Flooding is a temporary overflow of water onto land that is normally dry. Floods are the most common disaster in the United States. Failing to evacuate flooded areas or entering flood waters can lead to injury or death.
- Result from rain, snow, storms, and overflows of dams and other water systems
- Develop slowly or quickly. Flash floods can come with no warning
- Cause outages disrupt transportation and damage buildings
Flood safety tips and resources can be found online on the National Weather Service website.
Minnesota is known for our cold and snowy winters, but staying warm and safe can be a challenge. Learn how to prepare for winter storms and prevent cold-related health problems, such as hypothermia and frostbite.
- Make a plan. Create and communicate a disaster plan for your family ahead of time
- Weatherproof your home. Insulate water lines, caulk, and weather strip doors and windows, Insulate walls/attic, Install storm or thermal pane windows or cover with plastic from inside, repair roof leaks, and remove tree branches that could fall on your home during a storm.
- Have your chimney or flue inspected each year.
- Install a smoke detector and a battery-operated carbon monoxide detector. Test them monthly
- Create an emergency car kit.
How to Protect Yourself from Winter Weather
If you are under a winter storm warning, find shelter right away on the Minnesota Department of Health website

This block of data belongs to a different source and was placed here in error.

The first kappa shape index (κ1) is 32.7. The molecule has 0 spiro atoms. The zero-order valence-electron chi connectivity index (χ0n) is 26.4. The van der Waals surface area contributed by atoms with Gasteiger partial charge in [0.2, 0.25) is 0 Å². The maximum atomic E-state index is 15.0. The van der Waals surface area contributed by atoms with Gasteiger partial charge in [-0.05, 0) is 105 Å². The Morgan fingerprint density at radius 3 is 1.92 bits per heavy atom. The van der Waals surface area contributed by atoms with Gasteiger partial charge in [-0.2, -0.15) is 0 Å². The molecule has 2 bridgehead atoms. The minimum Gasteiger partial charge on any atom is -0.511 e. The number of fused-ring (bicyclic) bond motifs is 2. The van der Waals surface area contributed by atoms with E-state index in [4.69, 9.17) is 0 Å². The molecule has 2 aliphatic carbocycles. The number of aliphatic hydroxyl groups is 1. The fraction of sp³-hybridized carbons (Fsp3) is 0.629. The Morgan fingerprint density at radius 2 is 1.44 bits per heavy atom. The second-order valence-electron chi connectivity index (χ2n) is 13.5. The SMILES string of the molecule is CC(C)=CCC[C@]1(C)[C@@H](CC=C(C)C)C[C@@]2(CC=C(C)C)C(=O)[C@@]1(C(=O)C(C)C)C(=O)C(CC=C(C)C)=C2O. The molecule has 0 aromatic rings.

Winter Storm Warning
Issued when hazardous winter weather in the form of heavy snow, heavy freezing rain, or heavy sleet is imminent or occurring. Winter Storm Warnings are usually issued 12 to 24 hours before the event is expected to begin.
Winter Storm Watch
Alerts the public to the possibility of a blizzard, heavy snow, heavy freezing rain, or heavy sleet. Winter Storm Watches are usually issued 12 to 48 hours before the beginning of a Winter Storm.
Winter Weather Advisory
Issued for accumulations of snow, freezing rain, freezing drizzle, and sleet which will cause significant inconveniences and, if caution is not exercised, could lead to life-threatening situations.
Know Your Risk for Winter Storms
Pay attention to weather reports and warnings of freezing weather and winter storms. Listen for emergency information and alerts. Sign up for your community’s warning system. The Emergency Alert System (EAS) and National Oceanic and Atmospheric Administration (NOAA) Weather Radio also provide emergency alerts.
Preparing for Winter Weather
Prepare your home to keep out the cold with insulation, caulking, and weather stripping. Learn how to keep pipes from freezing. Install and test smoke alarms and carbon monoxide detectors with battery backups. Gather supplies in case you need to stay home for several days without power. Keep in mind each person’s specific needs, including medication. Remember the needs of your pets. Have extra batteries for radios and flashlights. If you are unable to afford your heating costs, weatherization, or energy-related home repairs, contact the Low Income Home Energy Assistance Program (LIHEAP) for help.
In Case of Emergency
Be prepared for winter weather at home, at work, and in your car. Create an emergency supply kit for your car. Include jumper cables, sand, a flashlight, warm clothes, blankets, bottled water, and non-perishable snacks. Keep a full tank of gas.